There are many email lists devoted to amateur radio topics, in particular on Yahoo Groups. These email forums are a great way to learn and exchange information. Usually these lists are created to hit a particular topic of interest. Over time, people stray off into other areas and start posting topics that are not appropriate for the forum. Eventually, the moderator steps in and shuts down the off-topic conversation.
What can happen next is the off-topic posters claim their right of “freedom of speech” is being violated. “This is America, and we have freedom of speech.” (Kind of an odd statement since the internet is worldwide, not just a US concern, but I’ll set that aside.) This just happened a few days ago on an email list I use.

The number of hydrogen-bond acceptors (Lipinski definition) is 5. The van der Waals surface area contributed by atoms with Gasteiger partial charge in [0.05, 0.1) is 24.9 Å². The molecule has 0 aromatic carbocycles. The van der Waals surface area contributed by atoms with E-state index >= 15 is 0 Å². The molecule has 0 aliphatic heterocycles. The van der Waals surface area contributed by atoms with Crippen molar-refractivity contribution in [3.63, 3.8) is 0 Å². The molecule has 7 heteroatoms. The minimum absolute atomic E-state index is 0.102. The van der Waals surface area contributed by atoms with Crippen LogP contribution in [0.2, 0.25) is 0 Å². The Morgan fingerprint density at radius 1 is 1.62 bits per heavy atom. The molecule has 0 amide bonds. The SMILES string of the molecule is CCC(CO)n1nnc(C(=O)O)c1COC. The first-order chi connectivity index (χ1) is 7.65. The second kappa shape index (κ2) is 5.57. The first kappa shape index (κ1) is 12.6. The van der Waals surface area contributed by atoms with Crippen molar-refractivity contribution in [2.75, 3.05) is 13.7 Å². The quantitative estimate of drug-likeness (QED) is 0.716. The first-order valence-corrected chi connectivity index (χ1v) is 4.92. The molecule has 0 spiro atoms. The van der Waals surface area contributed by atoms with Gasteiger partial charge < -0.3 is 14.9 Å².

It has become all too common to hear people claiming “rights” that don’t really exist. US citizens might want to read the US Constitution once in a while, so they know what it actually says about freedom of speech:
First Amendment: Congress shall make no law respecting an establishment of religion, or prohibiting the free exercise thereof; or abridging the freedom of speech, or of the press; or the right of the people peaceably to assemble, and to petition the Government for a redress of grievances.
The US Constitution basically says that Congress cannot establish laws that abridge (limit) the freedom of speech. The amendment focuses on what the government is allowed to do to restrict the citizens. It does not mean that a citizen has the right to have their speech published in the local newspaper, sent through an email list, or posted on another person’s web site, etc. Newspapers, web site owners and moderators of email lists make decisions every day on what type of “speech” they are going to allow in their communication forum.
73, Bob K0NR